Tenaya Creek, Yosemite National Park, California

Tenaya Creek Intimate, Yosemite National Park, California

Tenaya Creek Intimate Black & White, Yosemite National Park, California

Tenaya Creek Intimate Black & White, Yosemite National Park, California

When I reached Mirror Lake, I wandered around the west and north shores without taking any images.  I felt that this part of the valley was experiencing light too harsh to photograph, but I did identify several spots from which I wanted to shoot when the light was at least somewhat softer.  I scouted a bit and decided to return later in the day.

I returned to my car and then, with several hours of harsh light ahead of me, decided to leave the car in place and take the Yosemite shuttle bus to Yosemite Village, where I wandered around in the Ansel Adams Gallery for a bit.  The valley hot spots were all very crowded during this stretch of Friday afternoon so I then decided to spend some time hiking the valley loop trail–without my camera gear.  The light, as I said, was poor but it was a nice afternoon for a long walk, so over the next couple of hours I hiked roughly seven miles on the flat trail that circumnavigates most of Yosemite Valley.  I ultimately picked up the shuttle again at El Capitan Bridge and took it all the way back to the stables.  And from there, I hiked back to Mirror Lake.

Mirror Lake, Yosemite National Park, California

It was still a good four-odd hours until sunset and the light was, perhaps, still a bit harsher than I would like, but I photographed the scenes I identified in the morning.

Mirror Lake Black & White, Yosemite National Park, California

Mirror Lake, Yosemite National Park, California

Mirror Lake Black & White, Yosemite National Park, California

Before I left the lake, a group of ducklings emerged, almost at my feet, and swam out into the water.

Ducklings Mirror Lake, Yosemite National Park, California

As I headed out of the Mirror Lake area late in the afternoon, some reflections in Tenaya Creek caught my attention.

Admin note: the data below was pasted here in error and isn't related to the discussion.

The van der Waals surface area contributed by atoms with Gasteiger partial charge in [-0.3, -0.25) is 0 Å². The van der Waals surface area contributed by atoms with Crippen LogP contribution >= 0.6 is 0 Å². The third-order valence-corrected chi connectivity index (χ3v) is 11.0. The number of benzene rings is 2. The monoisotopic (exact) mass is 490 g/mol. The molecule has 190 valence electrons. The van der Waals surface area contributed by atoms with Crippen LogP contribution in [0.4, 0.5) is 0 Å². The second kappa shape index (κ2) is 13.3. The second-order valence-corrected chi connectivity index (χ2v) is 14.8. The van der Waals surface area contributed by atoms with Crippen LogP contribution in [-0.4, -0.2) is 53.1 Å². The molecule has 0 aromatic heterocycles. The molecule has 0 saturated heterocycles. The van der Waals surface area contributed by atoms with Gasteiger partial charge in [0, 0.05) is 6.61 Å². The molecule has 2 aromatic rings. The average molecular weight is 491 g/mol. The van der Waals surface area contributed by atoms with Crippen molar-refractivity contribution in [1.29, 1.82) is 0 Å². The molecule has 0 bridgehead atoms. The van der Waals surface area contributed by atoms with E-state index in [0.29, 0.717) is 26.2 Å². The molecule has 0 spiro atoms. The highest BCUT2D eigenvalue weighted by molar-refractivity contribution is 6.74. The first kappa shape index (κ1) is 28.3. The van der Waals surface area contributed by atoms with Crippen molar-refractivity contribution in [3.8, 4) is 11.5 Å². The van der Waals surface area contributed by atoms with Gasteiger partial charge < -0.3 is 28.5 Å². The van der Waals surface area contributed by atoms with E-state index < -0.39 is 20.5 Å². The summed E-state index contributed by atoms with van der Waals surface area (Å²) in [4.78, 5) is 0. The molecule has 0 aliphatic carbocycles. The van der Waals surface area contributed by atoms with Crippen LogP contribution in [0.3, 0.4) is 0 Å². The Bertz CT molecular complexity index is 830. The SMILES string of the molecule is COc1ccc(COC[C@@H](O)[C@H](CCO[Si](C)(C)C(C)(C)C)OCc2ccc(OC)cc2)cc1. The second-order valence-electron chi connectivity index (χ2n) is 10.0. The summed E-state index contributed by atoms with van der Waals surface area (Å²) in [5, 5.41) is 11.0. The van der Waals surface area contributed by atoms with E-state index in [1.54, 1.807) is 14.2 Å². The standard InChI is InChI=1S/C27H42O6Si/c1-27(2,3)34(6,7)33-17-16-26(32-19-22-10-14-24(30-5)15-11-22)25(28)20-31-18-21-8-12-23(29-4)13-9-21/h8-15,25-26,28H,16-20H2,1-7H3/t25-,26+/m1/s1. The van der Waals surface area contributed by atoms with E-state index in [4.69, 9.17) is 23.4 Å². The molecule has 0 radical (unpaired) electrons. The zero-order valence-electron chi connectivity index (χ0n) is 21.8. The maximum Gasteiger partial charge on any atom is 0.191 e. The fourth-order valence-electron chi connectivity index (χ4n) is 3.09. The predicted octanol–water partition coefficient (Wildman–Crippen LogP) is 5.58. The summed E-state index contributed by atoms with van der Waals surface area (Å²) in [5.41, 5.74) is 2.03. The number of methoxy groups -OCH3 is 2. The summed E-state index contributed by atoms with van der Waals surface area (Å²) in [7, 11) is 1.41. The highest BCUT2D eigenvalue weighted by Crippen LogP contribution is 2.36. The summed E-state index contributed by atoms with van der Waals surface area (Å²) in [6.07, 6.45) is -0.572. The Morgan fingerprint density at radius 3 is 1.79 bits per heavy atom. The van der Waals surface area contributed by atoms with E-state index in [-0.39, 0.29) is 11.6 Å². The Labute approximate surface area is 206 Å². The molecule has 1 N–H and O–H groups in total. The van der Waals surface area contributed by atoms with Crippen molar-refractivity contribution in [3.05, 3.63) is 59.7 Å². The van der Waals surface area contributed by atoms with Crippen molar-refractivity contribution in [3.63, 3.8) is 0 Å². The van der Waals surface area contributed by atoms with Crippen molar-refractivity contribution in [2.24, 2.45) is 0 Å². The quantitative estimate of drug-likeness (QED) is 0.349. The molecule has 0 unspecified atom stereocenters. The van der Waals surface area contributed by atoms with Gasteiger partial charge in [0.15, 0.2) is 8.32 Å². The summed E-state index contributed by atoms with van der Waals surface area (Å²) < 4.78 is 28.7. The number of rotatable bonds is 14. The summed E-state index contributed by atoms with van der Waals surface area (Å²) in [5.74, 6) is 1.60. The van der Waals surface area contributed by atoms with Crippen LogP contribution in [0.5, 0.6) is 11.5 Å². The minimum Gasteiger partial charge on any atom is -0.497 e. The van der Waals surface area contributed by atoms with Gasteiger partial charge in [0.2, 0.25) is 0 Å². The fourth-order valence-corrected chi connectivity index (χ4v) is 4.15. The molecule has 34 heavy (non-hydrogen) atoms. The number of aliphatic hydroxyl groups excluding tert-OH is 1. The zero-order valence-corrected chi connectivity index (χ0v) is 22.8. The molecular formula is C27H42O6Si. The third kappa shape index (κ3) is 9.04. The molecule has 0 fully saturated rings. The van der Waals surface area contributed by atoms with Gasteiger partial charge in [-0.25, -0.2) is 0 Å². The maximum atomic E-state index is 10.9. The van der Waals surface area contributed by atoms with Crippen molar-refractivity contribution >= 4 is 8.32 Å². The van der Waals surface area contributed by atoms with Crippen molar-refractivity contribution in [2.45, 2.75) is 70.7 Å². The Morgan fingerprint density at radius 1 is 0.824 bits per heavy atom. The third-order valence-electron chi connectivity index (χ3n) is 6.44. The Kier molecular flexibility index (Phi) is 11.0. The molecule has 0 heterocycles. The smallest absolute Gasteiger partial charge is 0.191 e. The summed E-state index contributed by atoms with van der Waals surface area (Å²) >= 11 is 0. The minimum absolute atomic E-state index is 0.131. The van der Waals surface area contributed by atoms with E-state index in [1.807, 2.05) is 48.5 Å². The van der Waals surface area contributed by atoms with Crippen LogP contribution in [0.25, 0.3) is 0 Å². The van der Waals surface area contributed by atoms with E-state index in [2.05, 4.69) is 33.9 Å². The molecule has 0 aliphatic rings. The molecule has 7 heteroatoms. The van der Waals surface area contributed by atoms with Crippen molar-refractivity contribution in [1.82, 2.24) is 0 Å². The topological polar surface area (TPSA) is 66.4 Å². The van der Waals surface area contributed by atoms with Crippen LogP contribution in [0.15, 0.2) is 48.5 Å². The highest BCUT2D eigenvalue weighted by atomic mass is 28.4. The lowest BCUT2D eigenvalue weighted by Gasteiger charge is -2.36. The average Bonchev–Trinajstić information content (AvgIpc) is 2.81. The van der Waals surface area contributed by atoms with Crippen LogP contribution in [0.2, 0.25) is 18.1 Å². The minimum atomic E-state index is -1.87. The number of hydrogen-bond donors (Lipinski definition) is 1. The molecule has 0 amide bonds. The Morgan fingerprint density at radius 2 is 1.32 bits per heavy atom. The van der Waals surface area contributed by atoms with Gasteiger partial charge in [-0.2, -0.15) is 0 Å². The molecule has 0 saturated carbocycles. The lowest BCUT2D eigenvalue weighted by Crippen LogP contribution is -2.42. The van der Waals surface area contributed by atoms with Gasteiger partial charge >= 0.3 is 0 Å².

Tenaya Creek Reflections, Yosemite National Park, California

Tenaya Creek, Yosemite National Park, California

I made the drive to a spot on Northside Drive that runs along the northern edge of Cook’s Meadow, and I spent a fair amount of time wandering around this area as the light became nicer.  There was some breeze in this part of the valley, so I had to account for that when making exposure decisions.  I determined that I needed a shutter speed of at least 1/30 second to render foliage without a blur.  I alternated my attention from Sentinel Rock to the south and Yosemite Falls to the north.

Cook’s Meadow, Yosemite National Park, California

Yosemite Falls from Cook’s Meadow, Yosemite National Park, California

Ultimately I altered my position to focus on Half Dome, to the southeast.

Half Dome from Cook’s Meadow Black & White, Yosemite National Park, California

I moved about a mile west of Cook’s Meadow to an unmarked spot, east of El Capitan Meadow.  It was a spot I’d examined earlier in the week.

El Capitan Meadow Reflections, Yosemite National Park, California

Sentinel Rock, Yosemite National Park, California

Finally, with sunset nearly upon me, I zipped back to Valley View, where the day had begun some 14-plus hours earlier.

Valley View Sunset, Merced River, Yosemite National Park, California

Valley View at Sunset, Yosemite National Park, California

Valley View at Sunset, Yosemite National Park, California